As mentioned in Chapter 1, there are three fundamental hardware components in a data communication network in addition to the network software: the servers or host computers, the client computers, and the network circuits that connect them. This chapter focuses on these three components. However, before we can discuss the various types of clients, servers, and circuits, we need to discuss fundamental network architectures-the way in which the application software is divided among the clients and servers.

Network Architectures

There are three fundamental network architectures. In host-based networks, the host computer performs virtually all of the work. In client-based networks, the client computers perform most of the work. In client-server networks, the work is shared between the servers and clients. The client-server architecture is likely to become the dominant network architecture of the future.

The work done by any application program can be divided into four general functions. The first is data storage. Most application programs require data to be stored and retrieved, whether it is a small file (such as a memo produced by a word processor) or a large database (such as an organization's accounting records). The second function is data access logic, the processing required to access data, which often means database queries in SQL. The third function is the application logic, which also can be simple or complex, depending on the application. The fourth function is the presentation logic, the presentation of information to the user and the acceptance of the user's commands. These four functions are the basic building blocks of any application.

Host-Based Architectures

The very first data communications networks were host-based, with the host computer (usually a central mainframe computer) performing all four functions. The clients (usually terminals) enabled users to send and receive messages to and from the host computer. The clients merely captured key strokes and sent them to the host for processing, and accepted instructions from the host on what to display (see Figure 3-1).

This very simple architecture often works very well. Application software is developed and stored on one computer and all data are on the same computer. There is one point of control, because all messages flow through the one central host. In theory, there are economies of scale, because all computer resources are centralized. We will discuss costs later.

The fundamental problem with host-based networks is that the host must process all messages. As the demands for more and more network applications grow, many host computers become overloaded and cannot quickly process all the users' demands. Prioritizing users' access becomes difficult. Response time becomes slower, and network managers are required to spend increasingly more money to upgrade the host computer. Unfortunately, upgrades to host computers are "lumpy." That is, upgrades come in large increments and are expensive (e.g., $500,000); it is difficult to upgrade "a little."

In the late 1970s and early 1980s, intelligent terminals were developed that could perform some of the presentation function (intelligent terminals are discussed in more detail in the next section). This relieved only a little of the bottleneck, however, because the host still performed all of the processing and data storage. Hosts became somewhat less overloaded, but the network became more complex: developing applications was more difficult, and there were more points of failure.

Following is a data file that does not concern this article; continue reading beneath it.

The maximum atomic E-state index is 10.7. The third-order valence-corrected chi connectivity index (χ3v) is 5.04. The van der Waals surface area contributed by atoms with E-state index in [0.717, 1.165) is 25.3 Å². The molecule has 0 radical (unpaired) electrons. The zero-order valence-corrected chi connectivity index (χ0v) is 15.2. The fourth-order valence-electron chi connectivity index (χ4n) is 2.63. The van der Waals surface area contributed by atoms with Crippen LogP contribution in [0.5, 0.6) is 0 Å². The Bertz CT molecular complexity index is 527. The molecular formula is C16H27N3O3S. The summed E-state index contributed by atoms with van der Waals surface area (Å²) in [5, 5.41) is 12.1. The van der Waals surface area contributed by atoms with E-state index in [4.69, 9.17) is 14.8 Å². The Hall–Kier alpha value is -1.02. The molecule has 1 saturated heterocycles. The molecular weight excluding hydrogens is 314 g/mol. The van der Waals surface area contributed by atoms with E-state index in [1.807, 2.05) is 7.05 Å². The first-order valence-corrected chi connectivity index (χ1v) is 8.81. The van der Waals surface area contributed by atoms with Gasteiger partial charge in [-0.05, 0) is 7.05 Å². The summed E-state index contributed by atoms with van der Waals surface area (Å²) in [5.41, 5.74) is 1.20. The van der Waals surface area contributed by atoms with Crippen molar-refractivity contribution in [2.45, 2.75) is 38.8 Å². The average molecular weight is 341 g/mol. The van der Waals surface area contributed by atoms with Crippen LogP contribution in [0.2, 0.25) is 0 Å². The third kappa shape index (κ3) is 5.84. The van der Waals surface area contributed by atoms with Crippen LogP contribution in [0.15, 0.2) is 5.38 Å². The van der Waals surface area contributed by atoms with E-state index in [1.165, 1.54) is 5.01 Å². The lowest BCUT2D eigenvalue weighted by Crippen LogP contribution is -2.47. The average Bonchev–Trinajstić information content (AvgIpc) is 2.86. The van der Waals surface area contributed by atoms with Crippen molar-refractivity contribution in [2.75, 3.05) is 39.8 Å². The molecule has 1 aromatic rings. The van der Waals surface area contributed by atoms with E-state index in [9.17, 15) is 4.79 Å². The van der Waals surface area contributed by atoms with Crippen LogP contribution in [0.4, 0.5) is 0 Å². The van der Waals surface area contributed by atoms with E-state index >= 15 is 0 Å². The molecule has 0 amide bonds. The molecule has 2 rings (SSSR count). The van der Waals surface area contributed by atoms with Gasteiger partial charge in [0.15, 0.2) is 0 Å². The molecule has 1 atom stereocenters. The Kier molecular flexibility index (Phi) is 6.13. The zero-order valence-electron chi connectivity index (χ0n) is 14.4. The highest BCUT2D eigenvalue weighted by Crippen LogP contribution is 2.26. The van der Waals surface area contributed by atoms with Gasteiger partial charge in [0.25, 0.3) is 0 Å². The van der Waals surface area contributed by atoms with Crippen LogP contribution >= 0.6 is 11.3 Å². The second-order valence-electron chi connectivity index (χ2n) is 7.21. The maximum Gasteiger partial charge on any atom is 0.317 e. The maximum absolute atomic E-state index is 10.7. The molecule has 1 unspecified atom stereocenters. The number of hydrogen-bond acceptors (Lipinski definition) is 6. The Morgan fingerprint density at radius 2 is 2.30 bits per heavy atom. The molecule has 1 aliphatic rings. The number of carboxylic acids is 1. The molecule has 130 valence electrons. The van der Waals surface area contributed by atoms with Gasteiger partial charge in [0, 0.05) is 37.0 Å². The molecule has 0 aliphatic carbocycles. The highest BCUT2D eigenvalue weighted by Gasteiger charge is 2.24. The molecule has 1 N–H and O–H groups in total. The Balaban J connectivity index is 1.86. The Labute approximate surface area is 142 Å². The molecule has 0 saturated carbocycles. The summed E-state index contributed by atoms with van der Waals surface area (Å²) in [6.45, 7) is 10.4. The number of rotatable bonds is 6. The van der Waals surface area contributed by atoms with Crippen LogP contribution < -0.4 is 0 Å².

Client-Based Architectures

In the late 1980s, there was an explosion in the use of microcomputers and microcomputer-based local area networks. Today, more than 80 percent of most organizations' total computer processing power resides on microcomputer-based LANs, not in centralized mainframe-based host computers. As this trend continues, many experts predict that by the end of the century, the host mainframe computer will contain 10 percent or less of an organization's total computing power.

Part of this expansion was fueled by a number of low-cost, highly popular applications such as word processors, spreadsheets, and presentation graphics programs., It was also fueled in part by managers' frustrations with application software on host mainframe computers. Most mainframe software is not as easy to use as microcomputer software, is far more expensive, and can take years to develop. In the late 1980s, many large organizations had application development backlogs of two to three years. That is, getting any new mainframe application program written would take years. New York City, for example, had a six-year backlog. In contrast, managers could buy microcomputer packages or develop microcomputer-based applications in a few months.

With client-based architectures, the clients are microcomputers on a local area network, and the host computer is a server on the same network. The application software on the client computers is responsible for the presentation logic, the application logic, and the data access logic; the server simply stores the data (see Figure 3-2).

This simple architecture often works very well. However, as the demands for more and more network applications grow, the network circuits can become overloaded. The fundamental problem in client-based networks is that all data on the server must travel to the client for processing. For example, suppose the user wishes to display a list of all employees with company life insurance. All the data in the database (or all the indices) must travel from the server where the database is stored over the network circuit to the client, which then examines each record to see if it matches the data requested by the user. This can overload the network circuits, because far more data is transmitted from the server to the client than the client actually needs. If the files are very large, they may also overwhelm the power of the client computers.